Changes in Australian student visas
Are you planning to study a degree down under? Then it might interest you to know the Australian government has recently introduced some changes to the current Australian immigration system in an attempt to ease the requirements that international students have to meet to study in Australia.
The reforms have been announced based on a report by former politician and Sydney 2000 Olympics organiser, Michael Knight, who suggests that the education industry -one of Australia's largest export industries-, should be reformed in order to compete with North American educational market and open doors for talented overseas students.
Under present rules, a student from supposedly high-risk countries such as China would have to show $75,000-plus in the bank to obtain a visa. These onerous financial requirements have been bitterly criticised as a set-back for many international students to pursue education abroad.
From mid 2012, foreign students seeking a visa for university study will face no financial requirement (such as a set amount of money in a bank account) to prove they can cover fees and living costs. Instead, as with students from developed countries such as the US, they will be able to simply declare they have the means to pay tuition and living costs to support themselves.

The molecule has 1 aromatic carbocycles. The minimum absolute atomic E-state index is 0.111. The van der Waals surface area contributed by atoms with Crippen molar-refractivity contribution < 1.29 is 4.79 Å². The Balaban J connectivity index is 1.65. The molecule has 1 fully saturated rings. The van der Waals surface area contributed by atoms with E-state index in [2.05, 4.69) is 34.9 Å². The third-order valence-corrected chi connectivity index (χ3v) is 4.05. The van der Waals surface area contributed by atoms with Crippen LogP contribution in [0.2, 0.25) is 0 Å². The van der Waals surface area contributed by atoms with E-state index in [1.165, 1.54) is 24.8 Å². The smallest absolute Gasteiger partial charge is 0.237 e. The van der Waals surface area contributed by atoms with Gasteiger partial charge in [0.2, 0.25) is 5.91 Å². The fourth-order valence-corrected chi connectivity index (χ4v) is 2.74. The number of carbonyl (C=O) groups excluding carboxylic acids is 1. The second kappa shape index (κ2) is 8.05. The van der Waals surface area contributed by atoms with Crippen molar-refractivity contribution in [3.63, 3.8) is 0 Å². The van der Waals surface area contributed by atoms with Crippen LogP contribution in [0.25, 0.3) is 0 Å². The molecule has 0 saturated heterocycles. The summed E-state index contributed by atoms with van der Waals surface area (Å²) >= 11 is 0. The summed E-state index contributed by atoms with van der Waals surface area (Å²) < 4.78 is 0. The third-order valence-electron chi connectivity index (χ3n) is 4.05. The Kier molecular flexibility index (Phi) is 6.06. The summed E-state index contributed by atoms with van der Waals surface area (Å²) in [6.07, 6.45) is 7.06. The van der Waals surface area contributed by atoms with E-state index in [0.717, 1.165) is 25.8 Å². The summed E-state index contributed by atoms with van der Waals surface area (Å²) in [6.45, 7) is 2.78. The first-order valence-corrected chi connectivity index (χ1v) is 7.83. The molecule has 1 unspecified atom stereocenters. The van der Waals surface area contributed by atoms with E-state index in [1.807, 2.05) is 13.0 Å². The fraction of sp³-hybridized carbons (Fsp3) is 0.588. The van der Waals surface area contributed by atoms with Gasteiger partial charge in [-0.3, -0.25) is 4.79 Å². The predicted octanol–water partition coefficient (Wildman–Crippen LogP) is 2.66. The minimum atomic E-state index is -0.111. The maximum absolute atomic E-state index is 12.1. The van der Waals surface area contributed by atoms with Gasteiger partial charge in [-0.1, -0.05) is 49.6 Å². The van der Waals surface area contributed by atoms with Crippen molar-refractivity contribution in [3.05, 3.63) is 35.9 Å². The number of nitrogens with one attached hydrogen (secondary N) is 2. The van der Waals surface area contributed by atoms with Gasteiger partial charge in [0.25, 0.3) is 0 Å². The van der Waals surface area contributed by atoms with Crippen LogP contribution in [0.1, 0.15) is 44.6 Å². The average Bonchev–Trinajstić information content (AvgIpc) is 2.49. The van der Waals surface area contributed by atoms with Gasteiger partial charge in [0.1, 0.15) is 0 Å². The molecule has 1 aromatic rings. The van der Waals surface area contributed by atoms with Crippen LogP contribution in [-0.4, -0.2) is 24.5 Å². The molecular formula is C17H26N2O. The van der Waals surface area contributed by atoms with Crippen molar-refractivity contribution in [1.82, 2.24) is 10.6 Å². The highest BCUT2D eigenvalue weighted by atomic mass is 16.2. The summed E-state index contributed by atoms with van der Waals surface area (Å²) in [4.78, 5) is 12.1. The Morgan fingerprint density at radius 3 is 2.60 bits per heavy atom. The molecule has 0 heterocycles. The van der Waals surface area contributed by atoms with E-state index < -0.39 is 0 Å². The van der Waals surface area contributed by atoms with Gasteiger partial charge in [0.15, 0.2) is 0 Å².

Living expenses in Australia are estimated at AU$18,000 a year. If you want to assess the visa requirements you will need to fulfil (according to your nationality and course of study), visit the student visa section on the Australian government's site.
Immigration minister Chris Bowen, has said that the responsibility for international students will rest with the universities and that they will have to check their entry requirements before they would get access to the streamlined visa arrangements.
"Universities have a responsibility to ensure the welfare of all their students, including by recruiting students that will have the capacity to support themselves while studying in Australia," a spokesman for Mr Bowen said.
Additionally, foreign students who graduate with a bachelor’s degree (undergraduate) can win the right to work for two years, including in fields unrelated to their qualification. According to Knight’s report if graduates want to stay for good in Australia, they still have to satisfy stricter rules for skilled migration, which are much less generous to on-shore foreign students with low-value skills.
International Student Barometer reported in 2010 that 86% of all international students surveyed were satisfied with their educational experience. Find out more about this report following the link.
To find out more about the student lifestyle in Australia and how to make the most of your budget, read our article by following the link.
Click on the link to check our list of courses offered by Australian universities.
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